The Primate of All Ireland has admitted, on married priests, that “I am very much open to the idea of this, and I think Pope Francis is too”.
Celibacy: “This question is still open. I am open to this question in the Church”
Archbishop of Armagh Eamon Martin was speaking in the wake of Pope Francis’ Querida Amazonía, the post-Amazon synod apostolic exhortation published February 12 which appeared to close the door, at least in the short term, to the ordination of married men.
In comments on RTÉ’s Morning Ireland program, reported by Irish Central, Martin said February 14 that, with regard to allowing married priests or not:
“This question is still open. I am open to this question in the Church. I think Pope Francis realizes this is a question where there is a lot of divided thinking”.
Silence “to encourage all of us to focus on much bigger questions about Church ministry and organization”
While Martin said he himself “warmly welcomed” Querida Amazonía, he said he recognised “there has been a disappointment that perhaps this was a moment that Pope Francis was going to express his views on the ordination of married men as priests”, something the Pope only ended up glossing over in the exhortation.
“Yes, indeed, the ordination of married in men in a very small area of the world, in the Amazonian region, where some communities are not able to have access to the Eucharist on a frequent basis, is something that people were expecting Pope Francis to deal with”, Martin acknowledged.
“He chose not to mention it actually… He’s actually left the question, I think he’s done so in order to encourage all of us to focus on much bigger questions about Church ministry and organization, the involvement of lay people in the Church, the involvement of women in the Church.
“He calls on the local church there to actually officially recognize these roles in a way which it hasn’t done until now”.
The exhortation, “really a call for the protection of the Earth”
“But I think Pope Francis would be disappointed if this is the issue we are all talking about today”, the Armagh archbishop and leader of Ireland’s Catholics continued.
“His exhortation is a huge cry from the Amazon and a cry from the heart to try to protect that region that is being cruelly destroyed. His exhortation … is really a call for the protection of the Earth”.
“85 percent” of Irish priests “taken aback” and “disappointed” with exhortation’s closure to optional celibacy
Meanwhile, parish priest in Co Laois Father Paddy Byrne told RTÉ Morning Ireland February 13 that he was “taken aback” and “disappointed personally” with the Pope’s latest text.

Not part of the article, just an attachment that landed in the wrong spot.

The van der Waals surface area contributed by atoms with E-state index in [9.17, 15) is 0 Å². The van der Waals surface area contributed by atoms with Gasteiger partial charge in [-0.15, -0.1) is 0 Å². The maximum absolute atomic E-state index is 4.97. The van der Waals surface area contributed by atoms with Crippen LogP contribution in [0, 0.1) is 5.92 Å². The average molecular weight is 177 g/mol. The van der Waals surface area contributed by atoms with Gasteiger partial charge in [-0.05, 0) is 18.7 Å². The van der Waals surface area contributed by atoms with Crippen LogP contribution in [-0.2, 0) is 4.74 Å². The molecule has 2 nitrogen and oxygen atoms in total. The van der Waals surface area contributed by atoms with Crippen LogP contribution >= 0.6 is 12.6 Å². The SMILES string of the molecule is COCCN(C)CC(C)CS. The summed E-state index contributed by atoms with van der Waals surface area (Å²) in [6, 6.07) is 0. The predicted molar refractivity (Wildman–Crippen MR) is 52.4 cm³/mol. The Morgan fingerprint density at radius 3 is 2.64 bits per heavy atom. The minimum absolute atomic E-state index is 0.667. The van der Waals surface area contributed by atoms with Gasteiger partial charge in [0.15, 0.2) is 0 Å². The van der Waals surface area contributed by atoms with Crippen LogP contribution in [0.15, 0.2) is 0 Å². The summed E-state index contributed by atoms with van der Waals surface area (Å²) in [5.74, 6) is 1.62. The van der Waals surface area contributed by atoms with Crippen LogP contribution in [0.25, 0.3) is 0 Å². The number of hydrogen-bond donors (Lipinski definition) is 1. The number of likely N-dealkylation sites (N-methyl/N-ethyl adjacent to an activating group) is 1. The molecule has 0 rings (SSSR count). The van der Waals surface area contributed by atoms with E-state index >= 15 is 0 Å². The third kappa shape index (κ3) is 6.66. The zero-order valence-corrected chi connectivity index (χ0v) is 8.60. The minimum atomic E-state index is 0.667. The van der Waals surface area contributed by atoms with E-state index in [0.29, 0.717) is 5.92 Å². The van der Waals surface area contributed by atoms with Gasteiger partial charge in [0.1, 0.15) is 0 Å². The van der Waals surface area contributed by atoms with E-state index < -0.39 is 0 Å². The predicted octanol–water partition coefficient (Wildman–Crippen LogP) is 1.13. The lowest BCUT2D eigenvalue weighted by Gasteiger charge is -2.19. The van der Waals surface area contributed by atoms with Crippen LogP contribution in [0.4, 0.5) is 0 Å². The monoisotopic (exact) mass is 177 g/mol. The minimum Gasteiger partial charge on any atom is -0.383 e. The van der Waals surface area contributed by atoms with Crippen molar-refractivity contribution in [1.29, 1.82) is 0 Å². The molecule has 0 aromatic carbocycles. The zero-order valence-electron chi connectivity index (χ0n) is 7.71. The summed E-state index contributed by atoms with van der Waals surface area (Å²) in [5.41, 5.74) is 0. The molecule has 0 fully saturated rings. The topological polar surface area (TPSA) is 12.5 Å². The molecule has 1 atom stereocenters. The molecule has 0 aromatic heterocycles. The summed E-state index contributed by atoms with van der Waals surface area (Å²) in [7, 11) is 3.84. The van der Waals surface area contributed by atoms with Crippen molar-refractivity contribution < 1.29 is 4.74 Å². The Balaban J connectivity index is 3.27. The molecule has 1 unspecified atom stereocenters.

Byrne said he believes about “about 85 percent” of priests in Ireland share his take on the Pope’s reluctance to tackle married priests and female deacons in the new exhortation.
Though “very positive” in terms of care for the Earth, social justice concerns and the protection of the Amazon and its peoples, Byrne said he thought the exhortation didn’t satisfactorily address the “hunger for the faith” in remote communities.
“At the heart of the response, a community of people in the Amazon region, a huge region, are hungry for faith, that are really alive in their own faith as personally relating to the Lord, and that there seems now to be a self-imposed famine by virtue of alienating women and men to administer the Eucharist for them in that sense of putting that famine and allowing that famine to continue”, Byrne lamented.
The priest said the answer to the Eucharistic “famine” “is very easy, as was presented by the bishops in October“, adding his surprise that Francis did “a real U-Turn on that directive” from the Synod bishops to ordain married permanent deacons to the priesthood.
Pressure on the Pope?
Asked why the Pope might have chosen to ignore the Amazon Synod bishops’ vote for married priests, Byrne said: “I have no doubt that there was a wider influence on him.
“There continues to be real tension in the Church between a model of Church that, certainly in Ireland, isn’t working where rank can come before people.
“This loyalty to an institution that’s extremely clerical that alienates women that maybe doesn’t concern itself where most people are at”, Byrne lamented.
“I think we live in a gray zone where we as the Church have a responsibility to listen and to be present in the bits and pieces of the complex pieces where life is”, the priest explained.
“Eucharistic famine” in Ireland: “We’re facing the exact same reality” as the Amazon
In Ireland, Byrne continued – with the ever more rapidly aging and shrinking numbers of priests – “we’re not far away from the reality of what is being felt by the people in the Amazon region, hungry for the Eucharist”.
“And now, a self-imposed famine is being put upon them”.
“There are probably more bishops in Ireland at the moment than there are young men in the formation for priesthood.
“I think if we don’t change ourselves in this country, we’re facing the exact same reality”, Byrne concluded.